I do not want to paraphrase the story as that is the reason you are buying the book. However it as about an agent (Tourist) who decides this is not the life to live and tries to settle down to family life. The world will not let him be. There are many parallel threads but the main theme is that he is accused of murder and must find the real culprit before he is caught. The story is how he goes about it. For the most part we get the clues and the next step in this travel story as the main character (Milo Weaver) does.
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TOP 100 REVIEWERon February 12, 2011
A suicidal secret agent shot and in desperate need of medical assistance, uses the last vestiges of energy to contact Venetian emergency services for a pregnant woman who's there with the very man he's been sent to kill. The agent survives to marry the woman whose discomfort he risked his own life to relief. Nevertheless, we're left with a number of questions. Why's the agent suicidal? Who does he work for? How did a pregnant woman happen to lie in the beginning throws of childbirth without only strangers around to help her? The story jumps ahead seven years when our protagonist has changed his identity from Charles Alexander to Milo Weaver. He's successfully escaped the life of an assassin and been given a desk job with the tourist bureau, an arm of the CIA which overseas tourists responsible for performing functions to which the U.S. government can never been seen as having any connection. Unfortunately, the head of tourism needs to eliminate one of their own, a beautiful agent working out of the American embassy in Paris and Milo, being an friend of the woman is seen as the one person who can get close enough to kill her. And so, he's brought back into service and return to a dangerous existence for which he'd come to hate more than death. It's a great read from the first paragraph to the last.
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on December 26, 2012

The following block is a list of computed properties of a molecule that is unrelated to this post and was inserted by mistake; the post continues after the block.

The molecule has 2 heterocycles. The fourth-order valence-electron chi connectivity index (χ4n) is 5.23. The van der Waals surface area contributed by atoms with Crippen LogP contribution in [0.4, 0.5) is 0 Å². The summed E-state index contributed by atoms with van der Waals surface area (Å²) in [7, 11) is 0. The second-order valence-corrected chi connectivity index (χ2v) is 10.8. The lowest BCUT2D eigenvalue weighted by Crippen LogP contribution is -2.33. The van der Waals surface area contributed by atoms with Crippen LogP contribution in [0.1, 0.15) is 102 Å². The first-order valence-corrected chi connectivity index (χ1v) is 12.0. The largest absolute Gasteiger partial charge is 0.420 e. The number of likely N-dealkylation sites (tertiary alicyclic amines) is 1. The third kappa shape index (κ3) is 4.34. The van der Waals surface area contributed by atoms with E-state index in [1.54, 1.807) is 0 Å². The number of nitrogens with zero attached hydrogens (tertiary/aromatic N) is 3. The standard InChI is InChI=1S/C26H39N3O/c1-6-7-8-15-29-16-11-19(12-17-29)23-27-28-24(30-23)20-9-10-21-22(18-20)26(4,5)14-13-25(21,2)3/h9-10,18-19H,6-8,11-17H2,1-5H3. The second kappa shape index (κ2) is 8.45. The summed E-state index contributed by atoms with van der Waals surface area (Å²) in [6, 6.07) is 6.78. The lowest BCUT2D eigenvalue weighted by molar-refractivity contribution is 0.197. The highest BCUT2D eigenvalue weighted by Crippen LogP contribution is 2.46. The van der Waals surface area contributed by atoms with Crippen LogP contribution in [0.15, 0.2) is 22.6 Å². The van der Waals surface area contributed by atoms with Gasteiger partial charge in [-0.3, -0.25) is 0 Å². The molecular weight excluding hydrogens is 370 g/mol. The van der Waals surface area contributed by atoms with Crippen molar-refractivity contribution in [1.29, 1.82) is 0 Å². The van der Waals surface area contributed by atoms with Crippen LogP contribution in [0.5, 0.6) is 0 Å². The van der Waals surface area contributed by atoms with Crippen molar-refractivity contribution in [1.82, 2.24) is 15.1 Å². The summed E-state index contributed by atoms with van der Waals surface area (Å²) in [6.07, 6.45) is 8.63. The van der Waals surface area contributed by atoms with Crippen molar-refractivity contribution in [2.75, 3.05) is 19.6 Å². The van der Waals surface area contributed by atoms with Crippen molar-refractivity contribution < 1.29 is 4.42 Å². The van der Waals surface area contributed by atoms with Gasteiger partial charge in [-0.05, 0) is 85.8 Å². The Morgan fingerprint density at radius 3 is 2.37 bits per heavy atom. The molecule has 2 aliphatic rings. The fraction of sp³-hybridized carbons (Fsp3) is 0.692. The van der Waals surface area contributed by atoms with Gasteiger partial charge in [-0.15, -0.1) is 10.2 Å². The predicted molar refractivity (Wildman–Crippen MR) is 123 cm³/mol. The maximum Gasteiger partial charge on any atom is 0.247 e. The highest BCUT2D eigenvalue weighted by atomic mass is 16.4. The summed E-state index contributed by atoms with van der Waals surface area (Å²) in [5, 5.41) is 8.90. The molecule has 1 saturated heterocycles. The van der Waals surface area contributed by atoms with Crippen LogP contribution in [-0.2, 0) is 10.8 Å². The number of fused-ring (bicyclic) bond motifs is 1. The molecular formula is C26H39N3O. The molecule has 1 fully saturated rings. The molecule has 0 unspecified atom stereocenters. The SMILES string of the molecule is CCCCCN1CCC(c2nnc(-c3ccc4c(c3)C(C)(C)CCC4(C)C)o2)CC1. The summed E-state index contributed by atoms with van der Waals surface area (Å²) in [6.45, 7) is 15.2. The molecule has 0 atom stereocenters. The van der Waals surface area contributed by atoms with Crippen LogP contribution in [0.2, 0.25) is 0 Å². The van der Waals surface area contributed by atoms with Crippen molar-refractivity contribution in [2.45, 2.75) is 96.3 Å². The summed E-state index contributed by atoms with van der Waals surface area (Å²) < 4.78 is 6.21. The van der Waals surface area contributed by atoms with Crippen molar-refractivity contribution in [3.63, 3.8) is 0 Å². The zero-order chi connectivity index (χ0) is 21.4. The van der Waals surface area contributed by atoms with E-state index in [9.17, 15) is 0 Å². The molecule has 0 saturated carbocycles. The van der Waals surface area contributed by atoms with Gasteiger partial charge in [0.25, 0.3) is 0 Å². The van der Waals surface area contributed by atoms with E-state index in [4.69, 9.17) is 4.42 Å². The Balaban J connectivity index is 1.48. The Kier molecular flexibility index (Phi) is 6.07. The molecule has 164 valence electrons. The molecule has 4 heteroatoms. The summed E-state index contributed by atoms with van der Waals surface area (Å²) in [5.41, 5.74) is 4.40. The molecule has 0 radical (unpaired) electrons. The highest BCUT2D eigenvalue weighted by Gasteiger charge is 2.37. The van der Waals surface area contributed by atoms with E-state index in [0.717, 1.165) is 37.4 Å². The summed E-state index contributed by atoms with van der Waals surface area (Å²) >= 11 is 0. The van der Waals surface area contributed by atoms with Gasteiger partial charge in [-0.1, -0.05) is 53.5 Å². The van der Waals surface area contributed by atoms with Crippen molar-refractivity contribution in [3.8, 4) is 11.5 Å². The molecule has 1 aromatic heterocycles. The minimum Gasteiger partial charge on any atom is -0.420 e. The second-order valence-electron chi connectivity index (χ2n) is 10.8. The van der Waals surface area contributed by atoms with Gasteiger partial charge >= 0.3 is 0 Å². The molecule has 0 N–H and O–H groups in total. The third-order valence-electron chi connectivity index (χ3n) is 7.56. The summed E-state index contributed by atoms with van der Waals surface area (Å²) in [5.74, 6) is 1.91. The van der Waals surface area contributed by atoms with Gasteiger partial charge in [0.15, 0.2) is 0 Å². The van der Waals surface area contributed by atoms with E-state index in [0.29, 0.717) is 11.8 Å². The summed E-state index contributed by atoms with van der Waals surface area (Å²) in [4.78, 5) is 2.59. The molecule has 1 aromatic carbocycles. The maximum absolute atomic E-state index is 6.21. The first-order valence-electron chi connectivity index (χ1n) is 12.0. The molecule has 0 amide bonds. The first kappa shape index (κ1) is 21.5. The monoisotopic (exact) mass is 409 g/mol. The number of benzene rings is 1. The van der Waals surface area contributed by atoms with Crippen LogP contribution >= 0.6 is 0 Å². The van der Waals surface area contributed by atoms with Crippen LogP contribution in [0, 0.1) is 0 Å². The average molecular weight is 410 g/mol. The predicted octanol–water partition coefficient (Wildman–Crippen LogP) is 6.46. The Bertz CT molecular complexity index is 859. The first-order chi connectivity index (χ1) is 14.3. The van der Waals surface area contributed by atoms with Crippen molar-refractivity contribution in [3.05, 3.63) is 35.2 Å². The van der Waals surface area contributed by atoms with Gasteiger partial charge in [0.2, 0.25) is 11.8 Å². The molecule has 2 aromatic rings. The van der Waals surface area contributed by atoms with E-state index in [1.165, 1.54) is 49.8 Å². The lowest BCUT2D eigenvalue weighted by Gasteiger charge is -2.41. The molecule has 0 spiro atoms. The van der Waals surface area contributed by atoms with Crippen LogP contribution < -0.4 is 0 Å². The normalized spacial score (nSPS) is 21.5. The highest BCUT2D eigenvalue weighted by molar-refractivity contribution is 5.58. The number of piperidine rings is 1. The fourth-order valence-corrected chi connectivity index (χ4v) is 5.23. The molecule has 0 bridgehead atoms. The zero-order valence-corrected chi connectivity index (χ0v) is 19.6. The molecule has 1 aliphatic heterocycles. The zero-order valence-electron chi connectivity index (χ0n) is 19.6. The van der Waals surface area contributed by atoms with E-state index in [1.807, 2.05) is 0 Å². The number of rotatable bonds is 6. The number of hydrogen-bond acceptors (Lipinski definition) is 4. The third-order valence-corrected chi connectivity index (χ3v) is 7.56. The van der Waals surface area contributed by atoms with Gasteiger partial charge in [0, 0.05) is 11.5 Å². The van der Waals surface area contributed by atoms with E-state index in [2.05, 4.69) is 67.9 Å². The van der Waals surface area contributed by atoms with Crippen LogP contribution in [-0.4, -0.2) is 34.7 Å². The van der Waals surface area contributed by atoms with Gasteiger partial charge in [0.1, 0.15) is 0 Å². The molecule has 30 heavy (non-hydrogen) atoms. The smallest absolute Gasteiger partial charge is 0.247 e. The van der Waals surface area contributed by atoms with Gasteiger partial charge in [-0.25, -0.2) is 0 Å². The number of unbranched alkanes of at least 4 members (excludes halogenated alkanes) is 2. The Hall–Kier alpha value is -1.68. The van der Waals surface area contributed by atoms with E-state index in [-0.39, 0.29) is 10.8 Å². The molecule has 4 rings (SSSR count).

This book is the first in a series and I have not read the sequels. I finished half the book in an afternoon and limited myself to a chapter a day because I wanted to prolong my enjoyment.

Based on this single book, I would have to say that the Steinhauer comparisons to Le Carré are overstated. Le Carré is still the master of spycraft and espionage writing. The amount of gunplay (in public places) makes it unrealistic and gives a cinematic quality to the writing; i.e. you can easily write a screenplay base on this book than on a Le Carré book.
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I enjoyed this book, although I doubt it will hit the best seller list. In my opinion, it was a little too far
fetched. The relationships between adversaries and friends struck me as totally unbelievable, I just can't see two enemy spies enjoying a cup of tea together. Further, I enjoy a mystery where we are given the occasional hint so we can venture a guess as to where the story is taking us. guessing the outcome of this book was totally impossible.
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on November 20, 2010
I found the beginning of the book a little difficult to get into.

Once I had got past the first 40 pages or so, it really engaged me, and I found I couldn't put it down, a real page turner.

The characters are well developed, especially of course the main character, Milo Weaver, and I found myself riding an emotional see-saw with his trials and tribulations.

A recommended read for anyone who like mysteries and spy novels.
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on May 21, 2014
I was looking for a Robert Ludlum type of action and suspense filled spy story - that is not what I got. This book was boring, nonsensical and poorly written.